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Modeling and Veriﬁcation of a Dual Chamber Implantable
Zhihao Jiang, Miroslav Pajic, Salar Moarref, Rajeev Alur, Rahul Mangharam
University of Pennsylvania, Philadelphia PA, USA
Abstract. The design and implementation of software for medical devices is challenging
due to their rapidly increasing functionality and the tight coupling of computation, control,
and communication. The safety-critical nature and the lack of existing industry standards
for veriﬁcation, make this an ideal domain for exploring applications of formal model-
ing and analysis. In this paper, we use a dual chamber implantable pacemaker as a case
study for modeling and veriﬁcation of control algorithms for medical devices in UPPAAL.
We present detailed models of diﬀerent components of the pacemaker based on the algo-
rithm descriptions from Boston Scientiﬁc. We formalize basic safety requirements based
on speciﬁcations from Boston Scientiﬁc as well as additional physiological knowledge. The
most critical potential safety violation for a pacemaker is that it may lead the closed-loop
system into an undesirable pattern (for example, Tachycardia). Modern pacemakers are
implemented with termination algorithms to prevent such conditions. We show how to
identify these conditions and check correctness of corresponding termination algorithms
by augmenting the basic models with monitors for detecting undesirable patterns. Along
with emerging tools for code generation from UPPAAL models, this eﬀort enables model
driven design and certiﬁcation of software for medical devices.
Keywords: Medical Devices, Implantable Pacemaker, Software Veriﬁcation, Cyber-Physical
Over the past four decades, cardiac rhythm management devices such as pacemakers have ex-
panded their role from “keeping the patient alive” to “making the patient’s life comfortable”.
The addition of more safety and eﬃcacy features has resulted in increased complexity, inevitably
leading to more safety violations. From 1996-2006, the percentage of software-related causes in
medical device recalls have grown from 10% to 21% . During the ﬁrst half of 2010, the US
Food and Drug Administration (FDA) issued 23 recalls of defective devices, all of which are
categorized as Class I, meaning there is a “reasonable probability that use of these products
will cause serious adverse health consequences or death.” At least six of the recalls were caused
by software defects . As a result, there is a pressing need for standards and tools to certify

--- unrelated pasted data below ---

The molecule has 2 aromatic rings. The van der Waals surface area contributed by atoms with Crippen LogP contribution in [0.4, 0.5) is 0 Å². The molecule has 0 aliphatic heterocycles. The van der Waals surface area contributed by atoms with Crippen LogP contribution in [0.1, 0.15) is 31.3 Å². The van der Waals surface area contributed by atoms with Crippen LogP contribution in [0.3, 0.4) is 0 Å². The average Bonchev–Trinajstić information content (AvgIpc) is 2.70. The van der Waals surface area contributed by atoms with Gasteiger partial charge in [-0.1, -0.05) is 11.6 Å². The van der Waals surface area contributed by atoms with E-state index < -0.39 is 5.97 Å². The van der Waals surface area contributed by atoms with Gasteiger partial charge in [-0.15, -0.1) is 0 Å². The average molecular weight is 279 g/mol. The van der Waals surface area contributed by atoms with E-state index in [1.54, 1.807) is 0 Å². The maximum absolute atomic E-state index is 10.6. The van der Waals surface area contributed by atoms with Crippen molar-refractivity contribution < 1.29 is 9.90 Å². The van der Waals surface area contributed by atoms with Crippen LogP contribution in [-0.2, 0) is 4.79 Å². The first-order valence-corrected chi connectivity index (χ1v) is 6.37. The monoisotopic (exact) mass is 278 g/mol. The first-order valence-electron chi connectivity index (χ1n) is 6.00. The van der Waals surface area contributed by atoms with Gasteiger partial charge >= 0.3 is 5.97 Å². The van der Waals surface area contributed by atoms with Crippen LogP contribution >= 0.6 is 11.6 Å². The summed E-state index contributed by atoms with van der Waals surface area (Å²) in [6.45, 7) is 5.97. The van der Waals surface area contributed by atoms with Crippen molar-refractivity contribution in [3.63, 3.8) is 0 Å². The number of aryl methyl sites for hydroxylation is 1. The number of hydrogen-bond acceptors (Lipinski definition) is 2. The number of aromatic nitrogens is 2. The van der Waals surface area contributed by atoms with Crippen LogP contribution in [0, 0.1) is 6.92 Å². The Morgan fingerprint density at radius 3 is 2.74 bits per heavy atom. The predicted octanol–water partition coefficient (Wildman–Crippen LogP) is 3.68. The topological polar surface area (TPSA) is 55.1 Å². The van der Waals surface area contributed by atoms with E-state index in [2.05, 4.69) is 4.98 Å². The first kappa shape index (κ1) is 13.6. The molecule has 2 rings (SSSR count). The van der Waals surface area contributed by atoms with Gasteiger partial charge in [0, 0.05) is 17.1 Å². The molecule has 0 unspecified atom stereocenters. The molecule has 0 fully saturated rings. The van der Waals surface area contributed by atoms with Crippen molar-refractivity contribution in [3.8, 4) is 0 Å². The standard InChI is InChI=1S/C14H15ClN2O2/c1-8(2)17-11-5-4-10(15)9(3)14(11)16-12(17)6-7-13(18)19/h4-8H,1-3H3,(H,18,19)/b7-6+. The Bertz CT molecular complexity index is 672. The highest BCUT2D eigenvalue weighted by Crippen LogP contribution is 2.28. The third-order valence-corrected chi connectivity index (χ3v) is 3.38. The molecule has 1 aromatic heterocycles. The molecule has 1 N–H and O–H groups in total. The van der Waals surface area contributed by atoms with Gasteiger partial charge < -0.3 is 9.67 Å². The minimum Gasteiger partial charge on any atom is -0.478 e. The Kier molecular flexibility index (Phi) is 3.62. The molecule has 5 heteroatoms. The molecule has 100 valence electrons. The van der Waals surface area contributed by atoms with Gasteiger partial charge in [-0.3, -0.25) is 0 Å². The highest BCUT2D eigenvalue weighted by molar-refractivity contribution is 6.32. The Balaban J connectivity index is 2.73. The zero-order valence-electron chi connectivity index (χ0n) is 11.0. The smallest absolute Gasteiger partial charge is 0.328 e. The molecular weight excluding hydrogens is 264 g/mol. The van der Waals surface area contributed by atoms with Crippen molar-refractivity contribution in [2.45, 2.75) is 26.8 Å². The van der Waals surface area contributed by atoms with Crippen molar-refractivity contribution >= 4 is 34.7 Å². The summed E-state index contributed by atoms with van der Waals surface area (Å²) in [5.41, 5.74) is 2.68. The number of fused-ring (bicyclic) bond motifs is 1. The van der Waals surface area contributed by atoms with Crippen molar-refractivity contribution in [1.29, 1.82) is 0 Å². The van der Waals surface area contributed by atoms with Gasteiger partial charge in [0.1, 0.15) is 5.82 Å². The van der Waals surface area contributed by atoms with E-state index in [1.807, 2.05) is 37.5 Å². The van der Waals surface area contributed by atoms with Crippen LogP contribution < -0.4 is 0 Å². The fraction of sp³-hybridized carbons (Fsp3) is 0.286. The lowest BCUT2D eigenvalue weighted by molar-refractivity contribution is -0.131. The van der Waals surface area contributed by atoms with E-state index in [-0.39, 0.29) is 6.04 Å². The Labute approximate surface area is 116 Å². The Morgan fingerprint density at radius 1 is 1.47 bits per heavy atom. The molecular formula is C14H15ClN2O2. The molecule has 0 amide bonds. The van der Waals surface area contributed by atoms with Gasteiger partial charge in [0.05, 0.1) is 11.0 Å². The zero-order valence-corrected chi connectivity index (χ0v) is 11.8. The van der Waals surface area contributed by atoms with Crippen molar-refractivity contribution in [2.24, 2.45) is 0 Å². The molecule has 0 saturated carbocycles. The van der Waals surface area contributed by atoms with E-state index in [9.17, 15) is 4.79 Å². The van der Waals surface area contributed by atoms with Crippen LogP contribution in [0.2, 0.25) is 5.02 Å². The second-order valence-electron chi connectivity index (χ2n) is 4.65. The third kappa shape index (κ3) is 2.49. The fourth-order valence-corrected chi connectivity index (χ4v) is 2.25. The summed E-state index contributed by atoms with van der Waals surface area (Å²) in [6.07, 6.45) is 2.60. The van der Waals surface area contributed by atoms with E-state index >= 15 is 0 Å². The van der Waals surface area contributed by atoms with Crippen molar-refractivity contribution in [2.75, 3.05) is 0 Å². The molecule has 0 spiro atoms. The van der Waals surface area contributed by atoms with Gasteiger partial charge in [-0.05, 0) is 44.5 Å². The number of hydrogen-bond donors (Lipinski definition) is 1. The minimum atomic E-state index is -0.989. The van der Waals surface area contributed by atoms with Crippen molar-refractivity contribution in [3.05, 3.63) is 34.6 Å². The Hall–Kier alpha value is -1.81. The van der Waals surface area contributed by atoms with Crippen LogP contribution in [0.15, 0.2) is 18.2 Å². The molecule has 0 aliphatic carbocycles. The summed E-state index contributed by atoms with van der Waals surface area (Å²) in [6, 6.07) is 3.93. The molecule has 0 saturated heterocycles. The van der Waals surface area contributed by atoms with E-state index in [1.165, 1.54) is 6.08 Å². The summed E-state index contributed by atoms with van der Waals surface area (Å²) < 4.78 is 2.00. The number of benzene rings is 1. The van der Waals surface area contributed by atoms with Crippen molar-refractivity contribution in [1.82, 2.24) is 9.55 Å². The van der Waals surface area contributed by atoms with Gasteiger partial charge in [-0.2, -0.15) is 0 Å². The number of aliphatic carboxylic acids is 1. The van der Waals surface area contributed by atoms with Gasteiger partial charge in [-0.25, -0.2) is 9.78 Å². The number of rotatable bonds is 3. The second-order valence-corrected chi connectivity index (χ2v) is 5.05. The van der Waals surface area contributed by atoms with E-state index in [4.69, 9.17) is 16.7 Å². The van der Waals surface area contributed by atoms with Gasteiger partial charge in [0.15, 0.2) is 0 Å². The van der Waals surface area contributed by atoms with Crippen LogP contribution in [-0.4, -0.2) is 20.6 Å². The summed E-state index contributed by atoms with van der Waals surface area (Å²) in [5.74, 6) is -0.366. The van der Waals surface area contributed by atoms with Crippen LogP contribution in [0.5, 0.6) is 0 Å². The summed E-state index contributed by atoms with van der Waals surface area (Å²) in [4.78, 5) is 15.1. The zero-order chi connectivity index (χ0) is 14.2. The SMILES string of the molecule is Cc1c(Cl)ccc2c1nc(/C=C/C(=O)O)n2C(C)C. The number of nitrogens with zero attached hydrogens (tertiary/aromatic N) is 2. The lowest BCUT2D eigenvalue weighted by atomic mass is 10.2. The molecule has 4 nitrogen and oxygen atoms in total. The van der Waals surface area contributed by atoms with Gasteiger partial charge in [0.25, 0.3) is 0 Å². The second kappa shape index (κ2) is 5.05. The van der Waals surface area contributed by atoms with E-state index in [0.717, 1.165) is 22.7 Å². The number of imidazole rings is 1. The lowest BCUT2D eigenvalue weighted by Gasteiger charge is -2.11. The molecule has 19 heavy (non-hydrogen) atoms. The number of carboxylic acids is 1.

and verify the safety of software in medical devices. Unlike other industries such as aviation and
automotive, the safety concern in the medical device domain is focused on the physical plant, the
patient in this case, rather than the controller. As a result, although in aviation and automotive
industries, standards are enforced during software development, manufacturing, and post-market
change [3, 4], there are no well-established standards for development of software for medical de-
vices. This has prompted recent interest in applying formal modeling and veriﬁcation techniques
to the domain of medical devices [5, 6].
In , we proposed a framework to test and validate an Implantable Cardiac Device. In this
paper, we design a basic dual chamber pacemaker (DDD) in the model checker UPPAAL 
and verify it against a set of basic safety requirements. The most critical safety violation for
Fig. 1. Electrical Conduction System of the heart
a pacemaker occurs when the pacemaker drives a normal heart into an undesirable condition.
The pacemaker software incorporates correction algorithms that are designed to terminate such
behaviors. In this paper we discuss two important illustrative cases that are classiﬁed as “Pace-
maker Mediated Tachycardia (PMT)”. We build formal models of the two anti-PMT correction
algorithms in UPPAAL, and verify that they terminate the undesirable conditions as intended.
Then we verify whether the pacemaker, augmented with the anti-PMT algorithms, still satis-
ﬁes the safety properties. A similar approach can be used to model and verify other advanced
Our models and speciﬁcations are designed based on descriptions available from Boston Sci-
entiﬁc [9, 10], a leading manufacturer of pacemakers, and on extensive medical literature on this
topic. At each step of the modeling and veriﬁcation process, we discuss and justify the choice
of heart model, and in particular, we argue that a more physiologically-relevant heart model is
needed for more complex properties. The UPPAAL model developed in this paper is freely avail-
able online . We hope that these models can be used as a starting point for many purposes
(e.g. to build models with costs and probabilities for quantitative analysis). In particular, the
veriﬁed pacemaker model can be translated into Stateﬂow charts in Simulink for test generation
and code generation .
The paper is organized as follows: In Section 2, we introduce the basics about the heart and
pacemaker. Section 3 presents UPPAAL models of the basic DDD pacemaker and the heart. In